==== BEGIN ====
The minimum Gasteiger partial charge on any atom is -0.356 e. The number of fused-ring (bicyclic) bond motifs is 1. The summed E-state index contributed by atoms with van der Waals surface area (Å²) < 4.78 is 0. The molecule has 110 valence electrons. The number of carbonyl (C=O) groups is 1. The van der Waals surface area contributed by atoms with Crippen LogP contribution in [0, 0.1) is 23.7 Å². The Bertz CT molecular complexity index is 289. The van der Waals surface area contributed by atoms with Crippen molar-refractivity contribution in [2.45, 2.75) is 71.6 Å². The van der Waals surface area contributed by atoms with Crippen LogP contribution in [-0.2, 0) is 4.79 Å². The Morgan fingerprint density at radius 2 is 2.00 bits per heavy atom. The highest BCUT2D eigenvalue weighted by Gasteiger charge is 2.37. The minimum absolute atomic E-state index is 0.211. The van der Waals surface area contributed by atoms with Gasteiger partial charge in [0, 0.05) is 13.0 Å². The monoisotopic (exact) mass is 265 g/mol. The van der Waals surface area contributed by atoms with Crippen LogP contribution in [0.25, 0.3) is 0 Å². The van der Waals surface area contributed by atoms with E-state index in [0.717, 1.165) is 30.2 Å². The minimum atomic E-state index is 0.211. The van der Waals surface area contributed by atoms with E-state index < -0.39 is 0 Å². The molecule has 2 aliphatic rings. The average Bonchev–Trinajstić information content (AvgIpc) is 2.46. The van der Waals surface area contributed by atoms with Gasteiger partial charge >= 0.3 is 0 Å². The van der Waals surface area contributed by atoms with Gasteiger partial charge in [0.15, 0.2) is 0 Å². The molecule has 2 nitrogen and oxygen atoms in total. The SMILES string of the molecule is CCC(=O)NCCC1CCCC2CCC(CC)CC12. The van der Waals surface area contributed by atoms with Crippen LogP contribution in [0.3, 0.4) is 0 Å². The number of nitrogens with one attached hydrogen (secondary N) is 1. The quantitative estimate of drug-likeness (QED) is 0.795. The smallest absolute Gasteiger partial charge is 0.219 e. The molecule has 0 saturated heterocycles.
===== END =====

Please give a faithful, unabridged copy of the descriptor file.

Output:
The minimum Gasteiger partial charge on any atom is -0.356 e. The number of fused-ring (bicyclic) bond motifs is 1. The summed E-state index contributed by atoms with van der Waals surface area (Å²) < 4.78 is 0. The molecule has 110 valence electrons. The number of carbonyl (C=O) groups is 1. The van der Waals surface area contributed by atoms with Crippen LogP contribution in [0, 0.1) is 23.7 Å². The Bertz CT molecular complexity index is 289. The van der Waals surface area contributed by atoms with Crippen molar-refractivity contribution in [2.45, 2.75) is 71.6 Å². The van der Waals surface area contributed by atoms with Crippen LogP contribution in [-0.2, 0) is 4.79 Å². The Morgan fingerprint density at radius 2 is 2.00 bits per heavy atom. The highest BCUT2D eigenvalue weighted by Gasteiger charge is 2.37. The minimum absolute atomic E-state index is 0.211. The van der Waals surface area contributed by atoms with Gasteiger partial charge in [0, 0.05) is 13.0 Å². The monoisotopic (exact) mass is 265 g/mol. The van der Waals surface area contributed by atoms with Crippen LogP contribution in [0.25, 0.3) is 0 Å². The van der Waals surface area contributed by atoms with E-state index in [0.717, 1.165) is 30.2 Å². The minimum atomic E-state index is 0.211. The van der Waals surface area contributed by atoms with E-state index < -0.39 is 0 Å². The molecule has 2 aliphatic rings. The average Bonchev–Trinajstić information content (AvgIpc) is 2.46. The van der Waals surface area contributed by atoms with Gasteiger partial charge >= 0.3 is 0 Å². The van der Waals surface area contributed by atoms with Gasteiger partial charge in [0.15, 0.2) is 0 Å². The molecule has 2 nitrogen and oxygen atoms in total. The SMILES string of the molecule is CCC(=O)NCCC1CCCC2CCC(CC)CC12. The van der Waals surface area contributed by atoms with Crippen LogP contribution in [0.3, 0.4) is 0 Å². The number of nitrogens with one attached hydrogen (secondary N) is 1. The quantitative estimate of drug-likeness (QED) is 0.795. The smallest absolute Gasteiger partial charge is 0.219 e. The molecule has 0 saturated heterocycles.